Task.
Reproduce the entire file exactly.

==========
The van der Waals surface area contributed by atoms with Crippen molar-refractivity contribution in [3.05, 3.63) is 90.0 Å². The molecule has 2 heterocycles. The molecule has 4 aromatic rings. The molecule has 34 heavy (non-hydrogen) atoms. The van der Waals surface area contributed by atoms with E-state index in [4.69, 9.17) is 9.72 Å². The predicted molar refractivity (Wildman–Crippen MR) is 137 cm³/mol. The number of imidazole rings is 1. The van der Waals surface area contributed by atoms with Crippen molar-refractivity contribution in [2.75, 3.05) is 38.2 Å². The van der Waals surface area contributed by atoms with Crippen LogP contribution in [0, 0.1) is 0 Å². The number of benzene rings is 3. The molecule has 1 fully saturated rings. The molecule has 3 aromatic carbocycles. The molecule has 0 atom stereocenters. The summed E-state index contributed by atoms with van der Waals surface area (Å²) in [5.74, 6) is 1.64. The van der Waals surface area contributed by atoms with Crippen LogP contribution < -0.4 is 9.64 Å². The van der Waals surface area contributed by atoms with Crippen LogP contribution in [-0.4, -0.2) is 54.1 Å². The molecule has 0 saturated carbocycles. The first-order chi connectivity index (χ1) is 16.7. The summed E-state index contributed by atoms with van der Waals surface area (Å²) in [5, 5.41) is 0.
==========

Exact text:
The van der Waals surface area contributed by atoms with Crippen molar-refractivity contribution in [3.05, 3.63) is 90.0 Å². The molecule has 2 heterocycles. The molecule has 4 aromatic rings. The molecule has 34 heavy (non-hydrogen) atoms. The van der Waals surface area contributed by atoms with E-state index in [4.69, 9.17) is 9.72 Å². The predicted molar refractivity (Wildman–Crippen MR) is 137 cm³/mol. The number of imidazole rings is 1. The van der Waals surface area contributed by atoms with Crippen molar-refractivity contribution in [2.75, 3.05) is 38.2 Å². The van der Waals surface area contributed by atoms with Crippen LogP contribution in [0, 0.1) is 0 Å². The number of benzene rings is 3. The molecule has 1 fully saturated rings. The molecule has 3 aromatic carbocycles. The molecule has 0 atom stereocenters. The summed E-state index contributed by atoms with van der Waals surface area (Å²) in [5.74, 6) is 1.64. The van der Waals surface area contributed by atoms with Crippen LogP contribution < -0.4 is 9.64 Å². The van der Waals surface area contributed by atoms with Crippen LogP contribution in [-0.4, -0.2) is 54.1 Å². The molecule has 0 saturated carbocycles. The first-order chi connectivity index (χ1) is 16.7. The summed E-state index contributed by atoms with van der Waals surface area (Å²) in [5, 5.41) is 0.